6. Drain the jackfruit. Rinse, and pat with paper towels. Cut out the core of the jackfruit (tip of the triangle pieces), and cut pieces in half. Heat 1 tbsp. of oil in a large sauté pan set to medium heat. Add minced garlic and cook for 1 minute, stirring often. Add the jackfruit and cook for 3 -4 minutes or until it begins to brown. Pour 1 ½ cups of the guajillo chile sauce and reduce heat to low-medium. Simmer for 20 minutes or until jackfruit begins to break down and the sauce has thickened slightly. Use a fork to shred the jackfruit as it cooks down. Season with salt and pepper and let cool.
  7. To make the dough
  8. Beat the coconut oil, on medium-high speed, with an electric mixer for 1 minute. Add the baking powder, cumin, salt, and beat for 1 minute to incorporate into the coconut oil.
  9. Add half of the masa harina to the bowl, pour in half of the vegetable stock, and beat to incorporate. After it is completely incorporated, add the other half of masa harina, vegetable stock, and 1 ½ cups of the guajillo chile puree. Beat at low speed, until thoroughly mixed. It should have the consistency of a thick cake batter. If necessary, add more vegetable stock until you reach that consistency. Taste the dough, and add more salt if necessary. It should be a little bit salty.
  10. For lighter and fluffier tamales, let the dough rest for an hour in the refrigerator. Remove the dough from the fridge and rebeat it, adding enough liquid to get it to the consistency it had before.
  11. Remove the corn husks from the water and set on paper towels. Reserve the largest husks to wrap the tamales and the small ones to line the steamer.
  12. To set up your steamer
  13. Fill the bottom with water making sure the water is not touching the steamer rack. Line the rack and sides of the steamer pot with corn husks. Set aside.
  14. To wrap the tamales
  15. Pull 24 pencil thin strips off of the corn husks and set aside. Take a husk and dry off the excess water with a paper towel. Place the husk in your hand with the tapered side away from you and the smooth side up. Using a spoon, spread 2-3 tbsp. of the dough (¼ inch thick) onto the corn husk, forming a 3 - 4 inch square. Leave a border of at least 3/4 inch on each side of the square.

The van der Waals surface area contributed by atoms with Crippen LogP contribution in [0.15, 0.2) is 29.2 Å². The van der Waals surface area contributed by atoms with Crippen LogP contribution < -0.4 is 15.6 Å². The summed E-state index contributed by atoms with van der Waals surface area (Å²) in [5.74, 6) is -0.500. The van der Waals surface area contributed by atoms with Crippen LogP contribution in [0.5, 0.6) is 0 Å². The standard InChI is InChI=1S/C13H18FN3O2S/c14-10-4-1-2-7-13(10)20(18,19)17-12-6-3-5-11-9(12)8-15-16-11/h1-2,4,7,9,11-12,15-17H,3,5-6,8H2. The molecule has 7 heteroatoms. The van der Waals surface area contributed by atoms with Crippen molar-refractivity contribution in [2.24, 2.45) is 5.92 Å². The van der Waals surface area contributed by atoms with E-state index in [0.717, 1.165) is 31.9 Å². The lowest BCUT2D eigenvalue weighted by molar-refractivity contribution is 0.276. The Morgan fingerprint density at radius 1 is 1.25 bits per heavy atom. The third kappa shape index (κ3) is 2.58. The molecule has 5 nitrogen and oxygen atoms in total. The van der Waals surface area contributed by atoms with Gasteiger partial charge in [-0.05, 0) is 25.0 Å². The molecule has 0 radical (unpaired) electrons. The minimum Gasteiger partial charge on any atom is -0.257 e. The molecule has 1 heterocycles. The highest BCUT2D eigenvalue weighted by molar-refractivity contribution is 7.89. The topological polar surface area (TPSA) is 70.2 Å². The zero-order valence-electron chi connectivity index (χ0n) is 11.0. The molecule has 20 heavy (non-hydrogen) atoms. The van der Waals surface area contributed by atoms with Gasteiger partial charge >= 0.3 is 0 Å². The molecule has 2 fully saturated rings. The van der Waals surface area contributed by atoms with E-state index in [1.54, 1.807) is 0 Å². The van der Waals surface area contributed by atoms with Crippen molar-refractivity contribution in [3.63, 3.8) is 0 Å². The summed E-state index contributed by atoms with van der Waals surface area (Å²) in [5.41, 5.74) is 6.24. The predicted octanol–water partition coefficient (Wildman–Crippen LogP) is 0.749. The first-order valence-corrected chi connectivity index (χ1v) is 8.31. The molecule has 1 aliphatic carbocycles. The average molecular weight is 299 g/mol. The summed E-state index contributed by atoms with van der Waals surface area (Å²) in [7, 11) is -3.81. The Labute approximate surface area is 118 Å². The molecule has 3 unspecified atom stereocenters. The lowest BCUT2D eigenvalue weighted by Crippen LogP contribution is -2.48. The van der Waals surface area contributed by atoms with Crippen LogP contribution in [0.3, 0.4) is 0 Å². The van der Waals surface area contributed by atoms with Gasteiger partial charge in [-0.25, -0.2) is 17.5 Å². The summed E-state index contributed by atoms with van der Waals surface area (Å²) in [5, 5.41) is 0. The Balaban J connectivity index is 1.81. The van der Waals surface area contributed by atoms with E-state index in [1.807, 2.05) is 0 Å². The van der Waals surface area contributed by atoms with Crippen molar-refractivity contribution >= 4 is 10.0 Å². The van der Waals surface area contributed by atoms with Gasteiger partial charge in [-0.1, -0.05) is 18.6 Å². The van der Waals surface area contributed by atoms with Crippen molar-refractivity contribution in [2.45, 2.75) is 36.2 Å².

16. Place 1 ½ tbsp. of the filling in the center of the dough. Bring the two long sides of the corn husk together, this will cause the masa to surround the filling, and roll them in the same direction around the tamal. (If the husk is too small, fold one of the long sides towards the center, and then fold the other long side on top.) Fold down the empty tapered section of the corn husk, forming a closed bottom. This will leave the top of the tamal open. Tie with a corn husk strip to secure the bottom of the tamal.
  17.  Place the tamal in the steamer vertically leaning against the side of the pot, with the open end on top. Repeat this process until you run out of dough and all the tamales are in the steamer. Cover them with a layer of corn husks. If the steamer is not full, fill the empty spaces with more corn husks. Cover the pot and bring the water to a boil. Turn heat down to medium and cook for 40 minutes. Check the tamales, when they separate easily from the corn husk it means they are done. If they are not done, steam for 10 more minutes and check again.
  18. Remove steamer from the heat and let sit covered for 10 minutes. Uncover and let cool for at least an hour. Don’t be alarmed if the tamales seem really soft. As they cool, they will firm up.

Read more our recipe Vegan Creamy Green Enchilada Sauce #vegan #vegetarian #soup #breakfast #lunch